In the early 1930’s Ambrose began promoting his own travelling Circus. He was known as ‘Circus Jack’ during this period.

Ambrose’s sideshow offered painless tattooing and Meg performed under the stage name of Gypsy Castella, a lute playing Tattooed lady. Meg’s daughter May performed as a snake charmer billed as Miss Dolores Chiquitta. Their show was a success in London, Hull, Portsmouth and Blackpool. They also claimed to have travelled extensively throughout Europe. Around 1933 they decided to try their luck across the sea in Ireland where they successfully performed for many years up until the 1940’s.

In 1938 Ambrose’s father had died and left him £500 in his will. This would be the equivalent of around £33,000 in today’s money. Ambrose and May purchased a small bungalow in nearby Dundonald, Co Down. The bungalow was on the edge of The Moat parklands and they kept 2 gypsy caravans in their backgarden. They decided to retire from travelling and in 1940 Ambrose decided to concentrate on tattooing as his main source of income.

1940 was a boom time for tattooing and is marked by the start of WW2. Other travelling showmen (Charlie Bell/Prince Vallar/George Norton) all retired from the road and opened shops around this time. Having all previously served in WW1 they may have foreseen the need and demand for tattooing with the young service men getting ready to go off to war.

Ambrose ‘rebranded’ himself as Tattoo Jack and spent the next 15 years tattooing exclusively, mostly in the city of Belfast. He had a succession of tattoo parlours at different locations in the city including 3 Cromac Square, Shaftsbury Square and 109 York Street.

His newspaper adverts at the time said that tattooing helped prevent disease and he was so committed to his profession that he announce that he would be open for business on Christmas day.

In the early 1950’s Ambrose moved his tattoo business to one of the caravans at the rear of his property in Dundonald and continued to work here until he retired in 1956.

On his retirement Ambrose was interviewed by a local newspaper and claimed to be one of the few people in the world that could successfully remove tattoos. This was not entirely true as many tattooists of that time knew how to remove tattoos using a process using Tannic acid, Silver Nitrate and potassium. Ambrose claimed that he would be selling this secret information to a well known Belfast entertainments proprietor and was also going to teach the man’s 22 year old son the business of tattooing!

When his wife Meg died in 1962 Ambrose burned one of the Caravans in respect to Meg’s gypsy traditions and culture. Ambrose died in 1965 aged 79 and is buried in the graveyard of St Elizabeth’s Church, Dundonald.

Ambrose’s tattooing career lasted aver 50 years. He spent over 30 years tattooing in Ireland and played a big part in introducing the artform in that part of the world.

Although Ireland’s complete tattooing history has not yet been fully documented, there were several visiting tattooists that travelled throughout Ireland with the various Shows and Circuses that were popular at the time. Professors Ivory, Lawrence and Ted Frisco all worked on the waxworks circuit.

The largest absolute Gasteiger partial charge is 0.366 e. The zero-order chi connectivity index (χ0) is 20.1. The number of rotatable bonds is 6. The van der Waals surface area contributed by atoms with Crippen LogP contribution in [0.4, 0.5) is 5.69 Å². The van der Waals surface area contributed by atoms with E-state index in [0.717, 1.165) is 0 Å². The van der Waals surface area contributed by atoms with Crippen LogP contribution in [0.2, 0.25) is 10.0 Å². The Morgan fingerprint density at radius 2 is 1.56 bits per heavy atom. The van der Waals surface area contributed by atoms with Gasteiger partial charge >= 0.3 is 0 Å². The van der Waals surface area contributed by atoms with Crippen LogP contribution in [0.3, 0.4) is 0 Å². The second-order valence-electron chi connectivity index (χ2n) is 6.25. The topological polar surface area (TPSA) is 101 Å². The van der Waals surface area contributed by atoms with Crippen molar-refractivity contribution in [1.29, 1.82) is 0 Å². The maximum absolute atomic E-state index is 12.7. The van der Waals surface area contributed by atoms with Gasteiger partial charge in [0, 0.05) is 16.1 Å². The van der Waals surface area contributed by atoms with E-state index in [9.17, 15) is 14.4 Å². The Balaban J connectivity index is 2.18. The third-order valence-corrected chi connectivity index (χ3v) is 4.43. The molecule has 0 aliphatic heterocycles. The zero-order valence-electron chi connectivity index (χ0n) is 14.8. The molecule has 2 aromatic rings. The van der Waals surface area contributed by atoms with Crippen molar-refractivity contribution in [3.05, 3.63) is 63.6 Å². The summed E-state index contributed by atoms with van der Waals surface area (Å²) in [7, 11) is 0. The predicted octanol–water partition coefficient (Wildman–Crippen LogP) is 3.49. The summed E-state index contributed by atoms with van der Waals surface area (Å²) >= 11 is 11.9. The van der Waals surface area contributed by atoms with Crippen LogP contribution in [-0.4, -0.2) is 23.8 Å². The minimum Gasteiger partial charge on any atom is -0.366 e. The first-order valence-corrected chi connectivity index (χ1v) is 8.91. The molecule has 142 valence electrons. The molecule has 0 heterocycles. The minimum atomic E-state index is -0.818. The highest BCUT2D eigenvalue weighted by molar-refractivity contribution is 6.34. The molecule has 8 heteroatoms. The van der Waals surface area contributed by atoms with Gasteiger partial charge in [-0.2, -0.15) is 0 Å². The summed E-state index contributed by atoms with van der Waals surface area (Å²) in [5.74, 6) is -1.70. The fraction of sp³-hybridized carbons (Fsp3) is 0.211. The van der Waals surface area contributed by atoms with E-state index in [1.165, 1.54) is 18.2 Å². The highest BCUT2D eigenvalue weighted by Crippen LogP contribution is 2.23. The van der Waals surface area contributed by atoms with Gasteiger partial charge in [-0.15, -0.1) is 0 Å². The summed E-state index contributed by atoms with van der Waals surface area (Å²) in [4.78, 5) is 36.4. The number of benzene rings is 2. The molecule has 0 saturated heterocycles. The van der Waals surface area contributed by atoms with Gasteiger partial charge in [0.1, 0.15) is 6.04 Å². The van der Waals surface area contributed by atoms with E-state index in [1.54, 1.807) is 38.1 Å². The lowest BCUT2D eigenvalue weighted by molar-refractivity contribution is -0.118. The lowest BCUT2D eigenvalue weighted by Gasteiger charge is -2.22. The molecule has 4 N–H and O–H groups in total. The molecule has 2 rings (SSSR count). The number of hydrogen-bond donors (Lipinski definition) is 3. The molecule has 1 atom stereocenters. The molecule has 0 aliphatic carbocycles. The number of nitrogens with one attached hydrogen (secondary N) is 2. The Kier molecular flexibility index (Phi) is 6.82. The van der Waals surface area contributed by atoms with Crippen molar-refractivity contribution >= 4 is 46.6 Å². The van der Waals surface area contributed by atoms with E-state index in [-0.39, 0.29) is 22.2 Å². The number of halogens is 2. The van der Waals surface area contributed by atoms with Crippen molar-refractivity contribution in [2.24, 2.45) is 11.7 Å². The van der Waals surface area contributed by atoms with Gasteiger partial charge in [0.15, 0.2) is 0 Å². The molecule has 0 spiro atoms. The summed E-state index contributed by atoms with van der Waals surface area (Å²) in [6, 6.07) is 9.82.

Johnny Eagle (Johnny Larkin) is often wrongly cited as being the first professional tattooist in Ireland. Joe Kilbride beat him to it by 47 years when he opened a studio Lower Ormond Quay in 1901. Joe Kilbride had an incredible career in tattooing and his travels took him from his hometown of Bradford to many English ports and cities over his 50 year career. He had a fondness for Belfast and tattooed in the city several times during his lifetime. Joe Kilbride also sold tattooing equipment to anyone who was interested in learning the business.

He may have engaged with a young man named John Sperin as records show that he was operating a tattoo parlour at 26 Upper Ormond Quay, Dublin in 1904. There was also professional tattooing being offered by J. North at 28 New Ormond Quay, Dublin for several years between 1908 and 1912.

John Larkin was born in North Dublin 15 January 1929. He claimed his father was a tattoo artist and taught his 3 sons to tattoo. There are no records or articles to substantiate this but family memories say that Johnny and his brother Louis travelled to England and sold their suits in order to purchase some crude tattooing equipment. In 1948 Johnny opened his first tattoo shop on Frenchman’s lane when he was aged 21 years old. This would be the first of several studios for the man who became better known as Johnny Eagle. He later tattooed from premises in O’Connell Street, Gardiner Street, Capel Street, and Henry Place and dominated the tattoo scene both in Dublin and in the south of Ireland for many years.

Sailor Bill Peartree tattooed in Belfast in the 1960s. He later made a home for himself in Coleraine and is survived by his son Bruce who still tattoos in the town today.

North of England tattooing legend Mick Fizz (Mick Brown) worked in Belfast for 6 years (1968-1974) during his remarkable career.

One of Belfasts longest serving and best tattooists was Johnny Venus who began tattooing in the city in 1967 and only recently retired. Apart from a short spell in the USA Johnny has been Belfast top traditional tattooist for over 50 years.

*Tom Wortley later promoted shows featuring Princess Cristina in the USA and UK.

Princess Crisitna** was a tattooed lady. She was married to Charlie Bell Snr who tattooed at 183 The Brook , Chatham in his later years. Cristina married Charlie when she was 17 years old. Charlie was aged 30 and was a travelling showman. He tattooed Cristina and she toured with him for at least 30 years. Charlie settled in Chatham around 1940 and tattooed up until 1955. He taught his son to tattoo (Charlie jnr) and he continued to work in his Father’s shop until the 1970’s. The family still continue to tattoo today.